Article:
Today, we are seeing owner encouragement to upgrade or reposition their real estate holdings.

Rose believes that prior to the recession that investors were commonly seeking to exchange from single-tenant net-leased assets to other single-tenant net-leased assets. Investors now, he writes, are targeting apartment building to single-tenant asset trades.

That's not surprising since apartment assets have stayed relatively strong (assuming they were properly managed). And these savvy owners are looking to move from management-intensive properties into assets that require less-intensive oversight.

So where are we? As has been stated in earlier posts on this site, AND from other practitioners and futurists watching the commercial/investment industry, there is momentum and the environment is improving. Plus, as an enthusiastic promoter of IR 1031 tax-deferred exchanges, I am excited that numbers are ticking upward again. It shows that health is returning to our industry, that investors area ready to move upward, and that lenders are sloooooowly seeing the light.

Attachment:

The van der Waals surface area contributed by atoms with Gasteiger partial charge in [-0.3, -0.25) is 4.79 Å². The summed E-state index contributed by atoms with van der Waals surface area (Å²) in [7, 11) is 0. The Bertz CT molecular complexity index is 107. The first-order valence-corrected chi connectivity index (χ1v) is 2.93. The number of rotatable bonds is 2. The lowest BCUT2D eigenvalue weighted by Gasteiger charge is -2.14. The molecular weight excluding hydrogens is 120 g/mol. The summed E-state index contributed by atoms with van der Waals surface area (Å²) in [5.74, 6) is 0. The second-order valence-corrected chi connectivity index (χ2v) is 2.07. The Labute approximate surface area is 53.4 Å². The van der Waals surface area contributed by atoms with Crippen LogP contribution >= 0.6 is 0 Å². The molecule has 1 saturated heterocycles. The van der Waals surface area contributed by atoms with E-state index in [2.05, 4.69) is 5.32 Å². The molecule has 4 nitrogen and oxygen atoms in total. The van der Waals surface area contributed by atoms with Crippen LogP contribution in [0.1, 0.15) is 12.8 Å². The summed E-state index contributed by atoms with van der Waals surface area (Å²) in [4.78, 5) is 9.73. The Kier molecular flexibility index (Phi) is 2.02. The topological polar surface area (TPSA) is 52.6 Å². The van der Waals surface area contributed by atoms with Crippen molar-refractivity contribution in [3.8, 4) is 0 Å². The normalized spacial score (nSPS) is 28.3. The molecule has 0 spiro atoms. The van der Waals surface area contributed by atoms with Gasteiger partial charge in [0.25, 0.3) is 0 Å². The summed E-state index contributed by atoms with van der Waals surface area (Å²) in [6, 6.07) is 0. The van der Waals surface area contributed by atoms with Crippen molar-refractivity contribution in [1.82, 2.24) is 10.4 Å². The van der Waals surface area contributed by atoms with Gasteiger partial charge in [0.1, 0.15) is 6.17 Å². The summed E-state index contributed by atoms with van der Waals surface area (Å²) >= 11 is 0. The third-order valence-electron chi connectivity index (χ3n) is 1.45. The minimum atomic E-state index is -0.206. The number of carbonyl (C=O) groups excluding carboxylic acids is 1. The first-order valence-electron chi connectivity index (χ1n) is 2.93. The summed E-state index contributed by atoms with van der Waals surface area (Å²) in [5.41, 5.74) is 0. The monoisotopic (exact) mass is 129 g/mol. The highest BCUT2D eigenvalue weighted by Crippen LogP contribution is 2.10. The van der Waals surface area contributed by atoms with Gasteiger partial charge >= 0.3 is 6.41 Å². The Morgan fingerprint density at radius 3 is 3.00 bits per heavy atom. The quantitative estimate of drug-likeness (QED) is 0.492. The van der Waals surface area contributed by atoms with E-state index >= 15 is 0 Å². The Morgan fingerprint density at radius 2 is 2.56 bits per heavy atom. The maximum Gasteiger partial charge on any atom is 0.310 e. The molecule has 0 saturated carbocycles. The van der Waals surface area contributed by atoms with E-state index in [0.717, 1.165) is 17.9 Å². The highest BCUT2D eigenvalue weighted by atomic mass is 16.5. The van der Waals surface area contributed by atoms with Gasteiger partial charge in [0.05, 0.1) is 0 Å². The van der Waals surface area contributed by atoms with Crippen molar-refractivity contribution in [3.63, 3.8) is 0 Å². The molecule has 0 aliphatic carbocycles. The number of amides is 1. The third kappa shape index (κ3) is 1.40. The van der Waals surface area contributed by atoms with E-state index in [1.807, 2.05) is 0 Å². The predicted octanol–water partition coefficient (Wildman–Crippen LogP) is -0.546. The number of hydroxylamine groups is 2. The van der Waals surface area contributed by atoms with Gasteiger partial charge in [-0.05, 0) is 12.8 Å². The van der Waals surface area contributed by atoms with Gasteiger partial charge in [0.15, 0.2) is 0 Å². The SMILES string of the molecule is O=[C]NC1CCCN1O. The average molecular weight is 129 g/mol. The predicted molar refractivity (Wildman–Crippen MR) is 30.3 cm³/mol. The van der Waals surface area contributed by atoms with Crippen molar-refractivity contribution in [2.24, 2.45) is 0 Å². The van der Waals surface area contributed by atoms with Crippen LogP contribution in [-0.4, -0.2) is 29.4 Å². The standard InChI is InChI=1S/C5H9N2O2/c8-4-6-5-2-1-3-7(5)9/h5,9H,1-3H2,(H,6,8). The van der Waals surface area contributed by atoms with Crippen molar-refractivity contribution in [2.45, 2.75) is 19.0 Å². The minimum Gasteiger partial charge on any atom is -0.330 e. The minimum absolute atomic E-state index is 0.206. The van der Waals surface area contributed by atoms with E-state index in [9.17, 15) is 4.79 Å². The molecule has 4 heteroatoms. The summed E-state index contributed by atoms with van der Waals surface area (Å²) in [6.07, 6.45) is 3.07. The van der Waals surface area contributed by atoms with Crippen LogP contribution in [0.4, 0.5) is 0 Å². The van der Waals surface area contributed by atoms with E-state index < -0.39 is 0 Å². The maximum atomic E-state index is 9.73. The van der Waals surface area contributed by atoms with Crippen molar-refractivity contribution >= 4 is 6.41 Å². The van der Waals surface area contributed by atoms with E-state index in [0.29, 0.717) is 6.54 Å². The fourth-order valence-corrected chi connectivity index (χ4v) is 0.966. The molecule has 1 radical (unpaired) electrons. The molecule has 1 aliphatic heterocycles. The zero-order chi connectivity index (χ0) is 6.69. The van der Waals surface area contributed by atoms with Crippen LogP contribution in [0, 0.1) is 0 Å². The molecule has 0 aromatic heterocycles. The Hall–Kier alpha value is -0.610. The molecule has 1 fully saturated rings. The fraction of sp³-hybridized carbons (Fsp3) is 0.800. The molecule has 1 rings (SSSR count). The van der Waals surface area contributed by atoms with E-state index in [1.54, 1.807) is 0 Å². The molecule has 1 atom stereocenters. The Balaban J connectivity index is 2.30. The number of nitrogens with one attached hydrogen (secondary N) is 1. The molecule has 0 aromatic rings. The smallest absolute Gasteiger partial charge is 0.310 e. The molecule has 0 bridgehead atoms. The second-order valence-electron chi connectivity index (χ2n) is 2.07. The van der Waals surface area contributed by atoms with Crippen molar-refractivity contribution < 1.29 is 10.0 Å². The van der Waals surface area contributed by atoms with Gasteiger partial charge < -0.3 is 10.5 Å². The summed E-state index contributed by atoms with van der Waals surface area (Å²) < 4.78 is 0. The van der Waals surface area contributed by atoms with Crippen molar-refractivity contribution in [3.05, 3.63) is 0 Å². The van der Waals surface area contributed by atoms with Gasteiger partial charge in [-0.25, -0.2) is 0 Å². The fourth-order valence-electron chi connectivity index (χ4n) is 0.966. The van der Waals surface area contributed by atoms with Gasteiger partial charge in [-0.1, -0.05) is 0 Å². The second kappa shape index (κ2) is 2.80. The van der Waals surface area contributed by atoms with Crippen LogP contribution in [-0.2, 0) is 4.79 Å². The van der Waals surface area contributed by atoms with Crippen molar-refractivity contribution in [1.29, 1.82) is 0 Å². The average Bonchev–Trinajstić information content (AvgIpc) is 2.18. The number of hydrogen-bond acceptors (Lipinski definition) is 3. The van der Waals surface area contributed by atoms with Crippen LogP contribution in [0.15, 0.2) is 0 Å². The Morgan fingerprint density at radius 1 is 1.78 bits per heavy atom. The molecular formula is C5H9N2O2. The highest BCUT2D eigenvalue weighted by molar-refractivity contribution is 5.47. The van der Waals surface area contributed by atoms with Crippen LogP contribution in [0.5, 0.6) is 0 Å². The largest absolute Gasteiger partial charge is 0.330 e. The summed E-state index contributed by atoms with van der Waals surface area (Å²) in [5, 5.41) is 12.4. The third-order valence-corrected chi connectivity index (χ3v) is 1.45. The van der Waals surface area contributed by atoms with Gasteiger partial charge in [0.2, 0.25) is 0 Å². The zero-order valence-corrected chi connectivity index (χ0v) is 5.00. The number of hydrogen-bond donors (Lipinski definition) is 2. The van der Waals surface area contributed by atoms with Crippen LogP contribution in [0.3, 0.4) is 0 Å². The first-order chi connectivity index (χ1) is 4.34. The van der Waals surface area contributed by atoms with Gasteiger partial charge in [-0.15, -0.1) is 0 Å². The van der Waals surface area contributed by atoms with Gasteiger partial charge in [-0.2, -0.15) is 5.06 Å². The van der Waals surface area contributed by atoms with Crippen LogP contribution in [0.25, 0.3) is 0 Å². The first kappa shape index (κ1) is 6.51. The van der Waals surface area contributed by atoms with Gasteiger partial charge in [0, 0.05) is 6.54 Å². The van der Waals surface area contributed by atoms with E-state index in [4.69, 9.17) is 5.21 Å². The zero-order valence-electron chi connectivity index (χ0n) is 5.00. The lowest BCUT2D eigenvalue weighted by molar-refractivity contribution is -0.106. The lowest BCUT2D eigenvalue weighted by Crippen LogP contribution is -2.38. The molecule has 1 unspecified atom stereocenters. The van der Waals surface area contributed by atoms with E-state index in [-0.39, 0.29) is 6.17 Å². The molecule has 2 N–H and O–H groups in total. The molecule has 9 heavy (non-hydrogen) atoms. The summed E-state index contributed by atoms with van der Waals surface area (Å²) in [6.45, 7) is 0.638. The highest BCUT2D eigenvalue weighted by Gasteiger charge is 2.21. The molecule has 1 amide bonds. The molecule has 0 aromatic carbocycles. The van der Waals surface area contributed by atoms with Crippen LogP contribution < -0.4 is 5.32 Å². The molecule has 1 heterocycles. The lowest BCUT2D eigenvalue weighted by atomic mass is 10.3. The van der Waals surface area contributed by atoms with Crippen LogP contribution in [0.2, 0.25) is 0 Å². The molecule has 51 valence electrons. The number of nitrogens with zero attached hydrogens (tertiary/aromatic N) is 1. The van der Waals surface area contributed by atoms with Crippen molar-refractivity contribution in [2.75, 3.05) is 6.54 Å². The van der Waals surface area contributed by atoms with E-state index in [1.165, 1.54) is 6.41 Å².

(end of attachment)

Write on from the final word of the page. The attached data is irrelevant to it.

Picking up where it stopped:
More to come.....

Monday, May 23, 2011

Report: Q2 NREI/M&M Investor Sentiment Index Says Appetite For Commercial Real Estate Growing

A new research study is out and the news is positive for commercial/investment real estate.

Specifically, it comes to the following conclusions: Buyers are bullish on apartments and hotels, and retail is heating up. National Real Estate Investor and Marcus & Millichap have published research since 2004. The NREI/M&M Investor Sentiment Index for Q2 2011 rose to 164 in the second quarter, up from 152 in the fourth quarter of 2010.